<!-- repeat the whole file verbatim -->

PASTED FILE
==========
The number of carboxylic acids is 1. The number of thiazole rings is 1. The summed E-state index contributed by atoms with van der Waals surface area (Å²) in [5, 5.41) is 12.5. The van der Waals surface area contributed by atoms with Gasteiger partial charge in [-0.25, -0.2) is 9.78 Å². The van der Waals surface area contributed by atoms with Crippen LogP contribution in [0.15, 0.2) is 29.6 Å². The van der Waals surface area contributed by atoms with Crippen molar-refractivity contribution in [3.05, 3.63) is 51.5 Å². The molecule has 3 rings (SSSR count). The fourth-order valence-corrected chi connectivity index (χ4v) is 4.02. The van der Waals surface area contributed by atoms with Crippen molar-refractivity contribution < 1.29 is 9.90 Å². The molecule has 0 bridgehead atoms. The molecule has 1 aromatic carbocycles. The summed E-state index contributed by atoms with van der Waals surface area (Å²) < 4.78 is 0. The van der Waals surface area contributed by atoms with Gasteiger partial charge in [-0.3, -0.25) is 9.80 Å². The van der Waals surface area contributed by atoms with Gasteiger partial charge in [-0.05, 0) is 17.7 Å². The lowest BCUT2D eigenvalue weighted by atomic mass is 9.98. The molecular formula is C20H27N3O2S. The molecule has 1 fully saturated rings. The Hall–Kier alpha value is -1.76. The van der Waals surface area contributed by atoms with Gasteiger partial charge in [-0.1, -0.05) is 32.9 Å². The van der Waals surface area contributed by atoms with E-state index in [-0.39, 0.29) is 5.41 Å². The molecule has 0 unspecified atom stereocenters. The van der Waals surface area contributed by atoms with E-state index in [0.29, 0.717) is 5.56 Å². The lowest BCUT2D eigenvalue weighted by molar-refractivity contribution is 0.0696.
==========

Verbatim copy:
The number of carboxylic acids is 1. The number of thiazole rings is 1. The summed E-state index contributed by atoms with van der Waals surface area (Å²) in [5, 5.41) is 12.5. The van der Waals surface area contributed by atoms with Gasteiger partial charge in [-0.25, -0.2) is 9.78 Å². The van der Waals surface area contributed by atoms with Crippen LogP contribution in [0.15, 0.2) is 29.6 Å². The van der Waals surface area contributed by atoms with Crippen molar-refractivity contribution in [3.05, 3.63) is 51.5 Å². The molecule has 3 rings (SSSR count). The fourth-order valence-corrected chi connectivity index (χ4v) is 4.02. The van der Waals surface area contributed by atoms with Crippen molar-refractivity contribution < 1.29 is 9.90 Å². The molecule has 0 bridgehead atoms. The molecule has 1 aromatic carbocycles. The summed E-state index contributed by atoms with van der Waals surface area (Å²) < 4.78 is 0. The van der Waals surface area contributed by atoms with Gasteiger partial charge in [-0.3, -0.25) is 9.80 Å². The van der Waals surface area contributed by atoms with Gasteiger partial charge in [-0.05, 0) is 17.7 Å². The lowest BCUT2D eigenvalue weighted by atomic mass is 9.98. The molecular formula is C20H27N3O2S. The molecule has 1 fully saturated rings. The Hall–Kier alpha value is -1.76. The van der Waals surface area contributed by atoms with Gasteiger partial charge in [-0.1, -0.05) is 32.9 Å². The van der Waals surface area contributed by atoms with E-state index in [-0.39, 0.29) is 5.41 Å². The molecule has 0 unspecified atom stereocenters. The van der Waals surface area contributed by atoms with E-state index in [0.29, 0.717) is 5.56 Å². The lowest BCUT2D eigenvalue weighted by molar-refractivity contribution is 0.0696.